Robert's Weekly Swindon Advertiser Article - 10th August

In my role as Solicitor General, I have been working hard over recent weeks and months on tackling what has become known as Modern Day Slavery. Despite appearances, slavery did not end with abolition in the 19th century. Modern Day Slavery takes various forms and affects people of all ages, gender and races. This type of criminal activity displays itself in the form of drug trafficking and cultivation, prostitution and people trafficking amongst other things, and is happening across our country including here in Swindon. Over the last year, the Modern Day Slavery Bill has helped to deliver a wide range of tough new policies which equip our law enforcement agencies with the necessary tools to target the slave drivers and perpetrators of these heinous crimes and ensure they are brought to justice. In an attempt to ensure that Britain continues to lead the way in the global community’s efforts to finally end this scourge, we are looking into ways in which we can improve the detection and prosecution of crimes where victims are often reluctant to come forward. As a government we are fully committed to rooting out and ending this evil.

It would be wrong of me not to extend special congratulations to a former Swindon resident who also has strong Welsh connections, Jazz Carlin.  Jazz was forced to miss out on the London Olympics after glandular fever impeded her preparations. However Jazz was able to put the disappointment of four years ago behind her and win the silver medal in Rio after she swam the best 400m freestyle of her career with a time of 4 minutes 01.23 seconds.

As a local MP, it was fantastic to see the hard work of all the volunteers and staff at Prospect Hospice be acknowledged, as the charity for the first time in its 36 year history was awarded the prestigious Investing in Volunteers award. It is now one of only five hospices from right across England to have achieved this high level of recognition for its volunteer management. Over the course of last year, just under 120,000 hours of support we given to the hospice by the team of volunteers, which is the equivalent of nearly 17,143 days or 72 members of staff working a full week for every week of the year.  I am very proud of Prospect's achievements and know how valued our Hospice is in our local community.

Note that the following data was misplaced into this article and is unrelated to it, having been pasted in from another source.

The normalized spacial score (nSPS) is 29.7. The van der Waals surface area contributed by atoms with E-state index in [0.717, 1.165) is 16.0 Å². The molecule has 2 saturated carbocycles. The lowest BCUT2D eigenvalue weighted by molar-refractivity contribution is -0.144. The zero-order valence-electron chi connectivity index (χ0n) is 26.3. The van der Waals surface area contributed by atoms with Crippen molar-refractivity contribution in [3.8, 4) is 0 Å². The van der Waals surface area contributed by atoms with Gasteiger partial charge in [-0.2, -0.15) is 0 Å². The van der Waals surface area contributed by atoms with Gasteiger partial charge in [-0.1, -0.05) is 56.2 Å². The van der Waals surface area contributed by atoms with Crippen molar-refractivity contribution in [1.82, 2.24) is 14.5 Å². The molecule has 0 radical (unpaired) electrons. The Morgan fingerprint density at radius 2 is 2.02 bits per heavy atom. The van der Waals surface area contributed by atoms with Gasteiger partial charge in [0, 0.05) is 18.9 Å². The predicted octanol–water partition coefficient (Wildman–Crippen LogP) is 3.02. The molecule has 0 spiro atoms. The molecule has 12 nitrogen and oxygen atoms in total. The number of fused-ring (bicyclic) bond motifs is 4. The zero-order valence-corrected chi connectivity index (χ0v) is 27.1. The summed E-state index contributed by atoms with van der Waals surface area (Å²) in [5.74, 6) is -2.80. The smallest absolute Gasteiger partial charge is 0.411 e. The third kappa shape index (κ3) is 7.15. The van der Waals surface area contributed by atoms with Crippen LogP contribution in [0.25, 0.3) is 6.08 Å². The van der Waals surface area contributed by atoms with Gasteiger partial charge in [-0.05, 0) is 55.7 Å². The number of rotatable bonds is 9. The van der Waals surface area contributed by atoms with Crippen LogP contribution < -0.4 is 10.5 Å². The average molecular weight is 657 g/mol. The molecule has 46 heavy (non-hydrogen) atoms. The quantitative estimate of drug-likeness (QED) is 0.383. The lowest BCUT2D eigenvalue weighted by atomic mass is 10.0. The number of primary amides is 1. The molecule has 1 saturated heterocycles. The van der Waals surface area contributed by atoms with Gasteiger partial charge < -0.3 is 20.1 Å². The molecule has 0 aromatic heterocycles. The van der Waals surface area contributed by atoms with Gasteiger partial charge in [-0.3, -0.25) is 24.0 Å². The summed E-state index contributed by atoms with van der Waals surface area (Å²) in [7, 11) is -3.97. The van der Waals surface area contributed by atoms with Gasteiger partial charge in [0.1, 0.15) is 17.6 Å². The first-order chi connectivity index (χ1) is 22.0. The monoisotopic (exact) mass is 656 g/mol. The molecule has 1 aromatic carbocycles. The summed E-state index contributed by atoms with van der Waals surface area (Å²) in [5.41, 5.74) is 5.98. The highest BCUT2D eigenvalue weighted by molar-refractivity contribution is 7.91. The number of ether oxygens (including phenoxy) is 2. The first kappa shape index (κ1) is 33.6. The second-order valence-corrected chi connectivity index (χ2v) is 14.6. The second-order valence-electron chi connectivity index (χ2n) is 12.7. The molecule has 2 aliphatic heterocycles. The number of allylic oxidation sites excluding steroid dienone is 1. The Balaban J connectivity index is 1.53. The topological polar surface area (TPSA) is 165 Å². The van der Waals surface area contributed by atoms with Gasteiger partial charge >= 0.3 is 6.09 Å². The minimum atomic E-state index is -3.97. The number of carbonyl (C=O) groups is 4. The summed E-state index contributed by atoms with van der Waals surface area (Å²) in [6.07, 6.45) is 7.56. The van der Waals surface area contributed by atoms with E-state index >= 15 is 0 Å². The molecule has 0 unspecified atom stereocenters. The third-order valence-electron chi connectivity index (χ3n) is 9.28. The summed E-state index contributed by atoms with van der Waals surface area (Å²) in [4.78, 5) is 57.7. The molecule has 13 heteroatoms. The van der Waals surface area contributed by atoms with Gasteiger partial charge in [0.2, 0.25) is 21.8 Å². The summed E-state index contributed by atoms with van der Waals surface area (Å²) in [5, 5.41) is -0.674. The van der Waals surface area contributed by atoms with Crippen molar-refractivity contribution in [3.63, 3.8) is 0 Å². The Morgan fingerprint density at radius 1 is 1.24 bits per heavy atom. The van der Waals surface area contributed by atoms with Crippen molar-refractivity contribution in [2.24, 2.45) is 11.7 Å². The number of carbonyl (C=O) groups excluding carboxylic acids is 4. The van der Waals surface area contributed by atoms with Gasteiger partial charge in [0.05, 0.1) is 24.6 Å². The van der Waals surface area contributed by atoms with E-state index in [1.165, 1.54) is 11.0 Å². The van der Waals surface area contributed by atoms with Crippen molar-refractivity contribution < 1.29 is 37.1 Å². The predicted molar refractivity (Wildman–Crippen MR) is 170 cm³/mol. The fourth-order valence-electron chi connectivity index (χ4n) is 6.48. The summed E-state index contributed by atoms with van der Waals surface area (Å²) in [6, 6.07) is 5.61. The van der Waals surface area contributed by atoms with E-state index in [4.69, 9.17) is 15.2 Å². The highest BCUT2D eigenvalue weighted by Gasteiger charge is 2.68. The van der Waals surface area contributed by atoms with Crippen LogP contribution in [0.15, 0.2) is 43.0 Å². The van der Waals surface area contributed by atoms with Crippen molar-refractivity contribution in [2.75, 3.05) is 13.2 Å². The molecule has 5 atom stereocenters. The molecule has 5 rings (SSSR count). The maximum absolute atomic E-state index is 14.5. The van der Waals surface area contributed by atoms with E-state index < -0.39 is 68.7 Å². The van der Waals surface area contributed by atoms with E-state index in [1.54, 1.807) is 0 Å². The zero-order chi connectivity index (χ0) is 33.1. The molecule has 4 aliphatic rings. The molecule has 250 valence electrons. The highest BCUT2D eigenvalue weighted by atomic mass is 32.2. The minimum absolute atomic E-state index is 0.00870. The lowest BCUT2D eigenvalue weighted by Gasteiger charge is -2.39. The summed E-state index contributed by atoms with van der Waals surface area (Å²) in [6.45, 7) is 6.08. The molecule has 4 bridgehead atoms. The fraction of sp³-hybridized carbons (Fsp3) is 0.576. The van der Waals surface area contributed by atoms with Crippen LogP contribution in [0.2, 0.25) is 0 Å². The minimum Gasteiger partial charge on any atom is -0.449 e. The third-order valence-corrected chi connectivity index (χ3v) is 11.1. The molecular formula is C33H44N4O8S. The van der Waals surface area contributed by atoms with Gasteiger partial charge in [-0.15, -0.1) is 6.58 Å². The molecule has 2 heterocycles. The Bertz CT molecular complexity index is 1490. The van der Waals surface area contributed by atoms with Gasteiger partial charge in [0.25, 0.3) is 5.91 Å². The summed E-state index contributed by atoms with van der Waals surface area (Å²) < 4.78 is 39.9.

In further encouraging news for Swindon, the Swindon and Wiltshire Local Enterprise Partnership (SWLEP) has submitted a bid to the Department for Transport, which if successful, will put in motion the plans to link Thamesdown Drive with Great Western Way. I have long campaigned for the Thamesdown Road extension, which will help reduce congestion during morning and even peak periods along Mead Way and which will improve links to our town centre?  The Thamesdown Drive to Barnfield link road is something that should have been planned and built twenty years ago. I will carry on lobbying my colleagues in the Government to help secure the finding needed for the next stage.

As a local resident I rely on the services of Great Western Hospital like everyone else, so last week's Care Quality Commission update report on the Accident and Emergency Department was particularly important.  The dedicated staff at A & E are seeing more than 230 emergency patients every day, so they are working very hard indeed at a time of increasing demand.  The report followed on from last autumn's inspection which noted that improvements had to be made in training, planning and staffing levels.  GWH has invested an extra £1m since then and has recruited a further nine nurses and an addition senior matron. Training in the treatment of patients with mental health conditions has improved and progress is being made on the main points of criticism.  The report emphasised, however, that there was still a way to go.  I will continue to meet and speak regularly with senior GWH management in order to help make sure that the service continues to improve.  It is important for everyone to remember that A& E is only one option when it comes to local health provision, and that many medical problems can be solved by GPs and nurses in our local surgeries or Success Centres or via ringing 111.